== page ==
OpenStack Open Source Cloud Project Sees Rapid Growth
Rackspace Hosting just announced the six-month anniversary of OpenStack, the open source cloud project started by Rackspace and NASA, and that it has already grown to include 40 companies working on fighting against the emergence of proprietary cloud stacks and creating a standard way to deploy applications and connect clouds.
Initially, Rackspace donated the code that powers its own Cloud Files and Cloud Servers products to the project, while NASA contributed its Nebula Cloud Platform.
"From day-one Rackspace has believed industry standards emerge from widely adopted, open platforms," said Lew Moorman, president, cloud and chief strategy officer at Rackspace Hosting. "Over the past six months we have seen the OpenStack community grow, showing we are not alone in this fight. As one of the founding members we couldn’t be more excited about OpenStack’s success. We plan to continue to deploy OpenStack at Rackspace as the center of our cloud hosting options."
OpenStack, a collection of open source technologies, is currently developing two interrelated projects: OpenStack Compute and OpenStack Object Storage. As Rackspace explains:
OpenStack Compute is software to provision and manage large groups of virtual private servers, and OpenStack Object Storage is software for creating redundant, scalable object storage using clusters of commodity servers to store terabytes or even petabytes of data. The first ‘Austin’ code release was October 2010, and second ‘Bexar’ release is expected to be available for download February 3, 2011.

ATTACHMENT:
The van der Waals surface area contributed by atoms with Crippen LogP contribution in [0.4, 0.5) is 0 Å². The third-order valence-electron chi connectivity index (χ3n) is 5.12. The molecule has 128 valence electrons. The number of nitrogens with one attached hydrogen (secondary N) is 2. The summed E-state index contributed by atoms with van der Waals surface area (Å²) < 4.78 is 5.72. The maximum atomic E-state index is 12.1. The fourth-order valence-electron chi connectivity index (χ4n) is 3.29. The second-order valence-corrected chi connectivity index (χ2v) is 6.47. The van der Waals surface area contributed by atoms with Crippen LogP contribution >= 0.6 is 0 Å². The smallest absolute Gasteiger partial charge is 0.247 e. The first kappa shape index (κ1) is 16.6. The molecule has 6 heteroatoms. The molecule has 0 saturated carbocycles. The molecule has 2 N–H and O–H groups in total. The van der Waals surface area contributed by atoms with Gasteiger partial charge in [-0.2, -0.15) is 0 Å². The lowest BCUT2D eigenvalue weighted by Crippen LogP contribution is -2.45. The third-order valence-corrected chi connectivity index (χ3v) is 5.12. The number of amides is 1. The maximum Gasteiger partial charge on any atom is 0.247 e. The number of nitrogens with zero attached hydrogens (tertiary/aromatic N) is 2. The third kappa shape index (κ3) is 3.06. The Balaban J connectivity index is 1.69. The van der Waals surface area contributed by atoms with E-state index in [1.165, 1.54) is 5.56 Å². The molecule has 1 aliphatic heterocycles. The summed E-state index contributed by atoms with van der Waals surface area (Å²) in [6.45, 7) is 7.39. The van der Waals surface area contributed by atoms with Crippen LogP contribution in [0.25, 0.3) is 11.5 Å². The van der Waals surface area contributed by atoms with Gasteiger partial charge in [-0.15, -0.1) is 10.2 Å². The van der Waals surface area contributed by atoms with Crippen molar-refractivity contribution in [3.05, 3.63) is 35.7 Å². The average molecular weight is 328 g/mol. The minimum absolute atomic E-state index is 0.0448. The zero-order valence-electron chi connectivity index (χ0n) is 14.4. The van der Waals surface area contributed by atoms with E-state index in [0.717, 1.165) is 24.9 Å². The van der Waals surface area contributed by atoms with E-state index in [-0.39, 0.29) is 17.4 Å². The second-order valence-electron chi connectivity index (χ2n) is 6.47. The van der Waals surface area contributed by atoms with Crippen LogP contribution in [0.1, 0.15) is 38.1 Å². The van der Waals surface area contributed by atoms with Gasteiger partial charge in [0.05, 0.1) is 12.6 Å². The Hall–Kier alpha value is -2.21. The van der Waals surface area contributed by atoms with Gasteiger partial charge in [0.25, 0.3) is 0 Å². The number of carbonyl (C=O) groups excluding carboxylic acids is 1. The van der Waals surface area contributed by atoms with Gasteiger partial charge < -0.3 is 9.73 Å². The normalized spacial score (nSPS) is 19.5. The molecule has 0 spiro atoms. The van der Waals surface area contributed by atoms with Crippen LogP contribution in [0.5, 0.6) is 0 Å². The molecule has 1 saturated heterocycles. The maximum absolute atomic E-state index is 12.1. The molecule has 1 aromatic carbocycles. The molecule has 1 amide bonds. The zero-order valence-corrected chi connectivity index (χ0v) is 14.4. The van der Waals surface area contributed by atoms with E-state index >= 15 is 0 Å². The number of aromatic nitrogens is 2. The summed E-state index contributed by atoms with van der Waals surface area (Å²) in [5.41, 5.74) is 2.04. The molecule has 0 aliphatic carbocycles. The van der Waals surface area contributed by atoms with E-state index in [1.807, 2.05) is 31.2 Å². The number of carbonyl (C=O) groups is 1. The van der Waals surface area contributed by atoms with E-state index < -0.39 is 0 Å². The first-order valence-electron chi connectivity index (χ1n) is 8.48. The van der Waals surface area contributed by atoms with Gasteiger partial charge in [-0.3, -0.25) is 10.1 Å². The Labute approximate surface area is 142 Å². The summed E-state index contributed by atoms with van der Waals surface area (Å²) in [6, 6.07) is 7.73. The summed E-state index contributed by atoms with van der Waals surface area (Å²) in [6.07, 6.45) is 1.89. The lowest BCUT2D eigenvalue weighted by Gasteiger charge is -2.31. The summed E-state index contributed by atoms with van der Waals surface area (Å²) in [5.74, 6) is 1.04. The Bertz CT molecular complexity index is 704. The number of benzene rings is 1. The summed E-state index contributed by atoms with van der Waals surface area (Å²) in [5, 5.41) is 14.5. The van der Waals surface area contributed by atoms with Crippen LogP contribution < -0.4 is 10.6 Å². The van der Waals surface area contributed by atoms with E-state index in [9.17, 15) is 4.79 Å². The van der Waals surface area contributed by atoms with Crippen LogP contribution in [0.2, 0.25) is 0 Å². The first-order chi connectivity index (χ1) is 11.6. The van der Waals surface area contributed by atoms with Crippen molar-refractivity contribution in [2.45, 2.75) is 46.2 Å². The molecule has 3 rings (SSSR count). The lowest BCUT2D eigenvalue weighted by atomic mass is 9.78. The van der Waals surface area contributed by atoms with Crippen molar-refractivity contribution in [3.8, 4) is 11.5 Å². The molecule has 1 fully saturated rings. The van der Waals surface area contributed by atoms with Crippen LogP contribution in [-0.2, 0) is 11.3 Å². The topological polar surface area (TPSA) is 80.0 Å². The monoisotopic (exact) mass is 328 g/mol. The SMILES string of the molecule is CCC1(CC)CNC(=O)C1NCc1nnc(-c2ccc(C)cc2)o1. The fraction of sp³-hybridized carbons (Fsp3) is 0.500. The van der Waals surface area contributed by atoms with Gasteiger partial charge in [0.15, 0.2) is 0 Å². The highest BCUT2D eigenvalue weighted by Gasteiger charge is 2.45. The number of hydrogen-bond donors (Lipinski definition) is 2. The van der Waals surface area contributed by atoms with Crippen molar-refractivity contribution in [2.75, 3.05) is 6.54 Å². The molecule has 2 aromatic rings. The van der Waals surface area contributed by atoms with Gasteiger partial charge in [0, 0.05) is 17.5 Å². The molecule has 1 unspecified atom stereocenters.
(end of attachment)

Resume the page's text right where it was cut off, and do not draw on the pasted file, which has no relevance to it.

Among those participating in OpenStack, besides founding members Rackspace and NASA, are: Citrix, Dell, AMD, Cloud.com, Intel, and many others. You can see the full roster here.
"OpenStack has seen an incredibly fast amount of interest in the cloud community, drawing in many of the key and more interesting players, even people who ostensibly would compete with OpenStack," said Michael Cote, analyst at developer-focused industry analyst firm RedMonk. "This new community has been doing a good job of building the stack, and more importantly, the ecosystem needed for an open source cloud computing platform."
Rackspace says it will continue to implement OpenStack throughout its own portfolio, as the project matures.